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Shade Trees:
Leaves

Spots/Blotches: Eyespot Galls

Eyespot Galls Picture

Eyespot Galls

The most colorful and noticeable of the eyespot galls (see above photo) occur on red maple. (They may also attack silver, striped and sugar maples). The spots are 8-10 mm in diameter. Eyespot galls are caused by a gall midge that rarely causes injury. The adult is a small midge. It emerges from the soil in the spring and lays its eggs in the leaf tissue on the undersides of leaves. As the larva grows, the leaf tissue surrounding it swells slightly and the plant develops red and yellow rings around the gall. The color is most intense in June and later turns brown. The larva completes its development in 8-10 days, it then drops to the ground, burrows into the soil and pupates. There is one generation a year.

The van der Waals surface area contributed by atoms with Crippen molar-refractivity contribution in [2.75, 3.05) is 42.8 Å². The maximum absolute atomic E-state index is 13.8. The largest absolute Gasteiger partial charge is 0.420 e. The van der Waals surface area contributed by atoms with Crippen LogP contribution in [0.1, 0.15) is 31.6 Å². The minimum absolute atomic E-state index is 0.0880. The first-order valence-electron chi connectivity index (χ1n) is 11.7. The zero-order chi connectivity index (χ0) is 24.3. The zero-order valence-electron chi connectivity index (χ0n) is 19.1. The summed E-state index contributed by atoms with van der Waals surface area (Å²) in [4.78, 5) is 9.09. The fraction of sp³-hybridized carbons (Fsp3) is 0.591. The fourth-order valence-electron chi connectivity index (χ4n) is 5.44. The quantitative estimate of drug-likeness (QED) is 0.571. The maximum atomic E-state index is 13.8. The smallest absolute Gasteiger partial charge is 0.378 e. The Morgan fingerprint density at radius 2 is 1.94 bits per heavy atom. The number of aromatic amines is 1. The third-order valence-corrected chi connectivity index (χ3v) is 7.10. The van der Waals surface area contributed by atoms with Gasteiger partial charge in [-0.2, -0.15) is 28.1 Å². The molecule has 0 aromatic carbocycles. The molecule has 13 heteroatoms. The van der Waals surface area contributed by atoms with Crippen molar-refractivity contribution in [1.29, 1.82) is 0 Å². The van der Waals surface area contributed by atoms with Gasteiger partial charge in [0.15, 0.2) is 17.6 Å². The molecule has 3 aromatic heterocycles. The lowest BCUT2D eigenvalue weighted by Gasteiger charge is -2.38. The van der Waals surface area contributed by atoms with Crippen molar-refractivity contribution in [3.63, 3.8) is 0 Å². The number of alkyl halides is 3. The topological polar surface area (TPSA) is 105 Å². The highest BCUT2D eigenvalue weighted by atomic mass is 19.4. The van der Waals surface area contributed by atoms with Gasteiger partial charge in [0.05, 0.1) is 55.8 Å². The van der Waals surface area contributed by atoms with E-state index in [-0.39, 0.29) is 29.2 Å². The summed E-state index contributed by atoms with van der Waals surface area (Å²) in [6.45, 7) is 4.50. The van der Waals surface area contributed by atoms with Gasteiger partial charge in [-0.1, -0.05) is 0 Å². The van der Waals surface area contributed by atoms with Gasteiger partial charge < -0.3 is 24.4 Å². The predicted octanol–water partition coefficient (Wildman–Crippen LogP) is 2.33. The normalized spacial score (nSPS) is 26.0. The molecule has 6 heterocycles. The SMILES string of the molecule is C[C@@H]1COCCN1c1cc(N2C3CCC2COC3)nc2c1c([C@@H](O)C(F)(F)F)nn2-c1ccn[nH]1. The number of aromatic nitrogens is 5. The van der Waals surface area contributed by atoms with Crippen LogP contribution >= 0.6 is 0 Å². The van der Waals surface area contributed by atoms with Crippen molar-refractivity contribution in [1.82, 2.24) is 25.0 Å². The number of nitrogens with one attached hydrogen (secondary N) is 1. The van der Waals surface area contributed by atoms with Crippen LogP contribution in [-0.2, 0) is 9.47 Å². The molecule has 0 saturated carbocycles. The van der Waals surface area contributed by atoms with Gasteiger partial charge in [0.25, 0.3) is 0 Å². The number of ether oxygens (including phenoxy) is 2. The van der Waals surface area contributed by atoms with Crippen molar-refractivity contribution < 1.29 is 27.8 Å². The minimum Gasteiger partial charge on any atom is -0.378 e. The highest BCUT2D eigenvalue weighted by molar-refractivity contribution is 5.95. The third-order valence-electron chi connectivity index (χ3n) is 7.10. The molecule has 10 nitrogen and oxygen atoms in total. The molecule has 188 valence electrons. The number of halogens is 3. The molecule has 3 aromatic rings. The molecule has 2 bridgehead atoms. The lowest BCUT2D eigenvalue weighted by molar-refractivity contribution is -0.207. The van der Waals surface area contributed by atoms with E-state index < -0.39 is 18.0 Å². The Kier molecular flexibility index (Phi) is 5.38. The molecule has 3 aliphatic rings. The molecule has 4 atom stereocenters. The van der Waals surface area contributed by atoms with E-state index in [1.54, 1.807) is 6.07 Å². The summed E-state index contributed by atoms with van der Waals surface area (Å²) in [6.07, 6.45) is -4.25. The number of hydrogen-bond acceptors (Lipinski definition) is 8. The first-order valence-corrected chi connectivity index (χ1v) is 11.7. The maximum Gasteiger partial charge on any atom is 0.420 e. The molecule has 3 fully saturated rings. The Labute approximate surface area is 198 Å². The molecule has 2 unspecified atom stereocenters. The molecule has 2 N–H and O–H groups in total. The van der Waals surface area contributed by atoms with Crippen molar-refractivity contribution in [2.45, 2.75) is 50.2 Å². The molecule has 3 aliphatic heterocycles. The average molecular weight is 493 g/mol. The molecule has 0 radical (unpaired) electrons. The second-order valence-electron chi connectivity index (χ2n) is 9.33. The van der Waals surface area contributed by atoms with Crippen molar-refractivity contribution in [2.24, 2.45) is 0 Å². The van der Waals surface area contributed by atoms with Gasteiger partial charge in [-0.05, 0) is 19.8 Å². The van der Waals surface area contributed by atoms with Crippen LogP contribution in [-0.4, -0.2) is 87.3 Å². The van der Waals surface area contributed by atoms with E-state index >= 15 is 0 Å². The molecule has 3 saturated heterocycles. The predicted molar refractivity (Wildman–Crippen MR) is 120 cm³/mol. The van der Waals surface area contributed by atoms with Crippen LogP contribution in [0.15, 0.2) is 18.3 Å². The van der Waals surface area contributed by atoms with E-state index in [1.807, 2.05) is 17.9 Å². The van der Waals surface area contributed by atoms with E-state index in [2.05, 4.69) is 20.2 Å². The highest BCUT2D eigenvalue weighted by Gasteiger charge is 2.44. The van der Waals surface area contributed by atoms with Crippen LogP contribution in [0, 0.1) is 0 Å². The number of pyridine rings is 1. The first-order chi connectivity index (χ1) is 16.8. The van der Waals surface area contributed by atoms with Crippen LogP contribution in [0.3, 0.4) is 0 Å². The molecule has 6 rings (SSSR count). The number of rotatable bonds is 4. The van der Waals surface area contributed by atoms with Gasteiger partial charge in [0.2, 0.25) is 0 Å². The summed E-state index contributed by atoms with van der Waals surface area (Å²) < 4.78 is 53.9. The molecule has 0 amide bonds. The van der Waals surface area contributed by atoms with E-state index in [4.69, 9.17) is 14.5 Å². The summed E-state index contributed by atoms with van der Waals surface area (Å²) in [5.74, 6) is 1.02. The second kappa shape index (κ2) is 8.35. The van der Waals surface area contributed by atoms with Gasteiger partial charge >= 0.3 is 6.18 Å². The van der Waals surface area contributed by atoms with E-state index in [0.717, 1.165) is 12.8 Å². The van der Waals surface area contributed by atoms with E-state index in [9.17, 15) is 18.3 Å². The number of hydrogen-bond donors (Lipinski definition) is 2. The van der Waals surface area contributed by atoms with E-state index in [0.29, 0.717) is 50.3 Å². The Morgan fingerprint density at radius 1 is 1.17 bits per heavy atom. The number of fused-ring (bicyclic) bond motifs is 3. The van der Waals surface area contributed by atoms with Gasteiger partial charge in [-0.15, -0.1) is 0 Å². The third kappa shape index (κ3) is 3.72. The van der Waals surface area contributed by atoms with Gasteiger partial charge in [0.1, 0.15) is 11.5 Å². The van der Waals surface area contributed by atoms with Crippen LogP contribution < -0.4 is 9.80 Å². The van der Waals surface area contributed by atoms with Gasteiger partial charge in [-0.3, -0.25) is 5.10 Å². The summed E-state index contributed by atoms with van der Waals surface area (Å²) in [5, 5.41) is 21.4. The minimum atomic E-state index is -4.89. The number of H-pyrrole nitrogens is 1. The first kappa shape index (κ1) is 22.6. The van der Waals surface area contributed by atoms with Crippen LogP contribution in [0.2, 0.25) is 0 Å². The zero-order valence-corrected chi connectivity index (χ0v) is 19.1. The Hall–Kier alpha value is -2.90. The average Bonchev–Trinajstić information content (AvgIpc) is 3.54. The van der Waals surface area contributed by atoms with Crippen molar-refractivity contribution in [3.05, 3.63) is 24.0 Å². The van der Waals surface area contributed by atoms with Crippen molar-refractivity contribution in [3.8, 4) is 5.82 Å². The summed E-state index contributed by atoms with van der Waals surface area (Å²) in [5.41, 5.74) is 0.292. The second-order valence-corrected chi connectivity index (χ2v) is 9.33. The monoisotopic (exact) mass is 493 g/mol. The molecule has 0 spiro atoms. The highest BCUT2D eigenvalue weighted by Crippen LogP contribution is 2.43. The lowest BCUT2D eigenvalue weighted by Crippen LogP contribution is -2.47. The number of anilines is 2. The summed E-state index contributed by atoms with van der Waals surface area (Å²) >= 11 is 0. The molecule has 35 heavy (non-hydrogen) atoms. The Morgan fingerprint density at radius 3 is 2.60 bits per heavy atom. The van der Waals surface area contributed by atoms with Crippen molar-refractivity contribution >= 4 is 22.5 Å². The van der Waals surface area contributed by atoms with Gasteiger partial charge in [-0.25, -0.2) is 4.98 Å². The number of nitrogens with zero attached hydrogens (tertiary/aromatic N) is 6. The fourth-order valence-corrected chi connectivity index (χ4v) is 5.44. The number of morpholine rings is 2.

Another species of midge causes a gall on tuliptree leaves. The tuliptree spot gall is brown and resembles a fungal leaf spot. As the spots age, the tissue may drop out leaving a hole in the leaf. The spots are 4-7mm in diameter. The life cycle is similar to the eyespot gall midge of maple, but there are several generations per year.

 

Management: No control necessary.  These gall midges rarely cause injury.

Keywords: eye spot, eyespot, gall, leaf spot

 

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Photo Gallery

Picture of Eyespot gall on tulip poplar.

Eyespot gall on tulip poplar.

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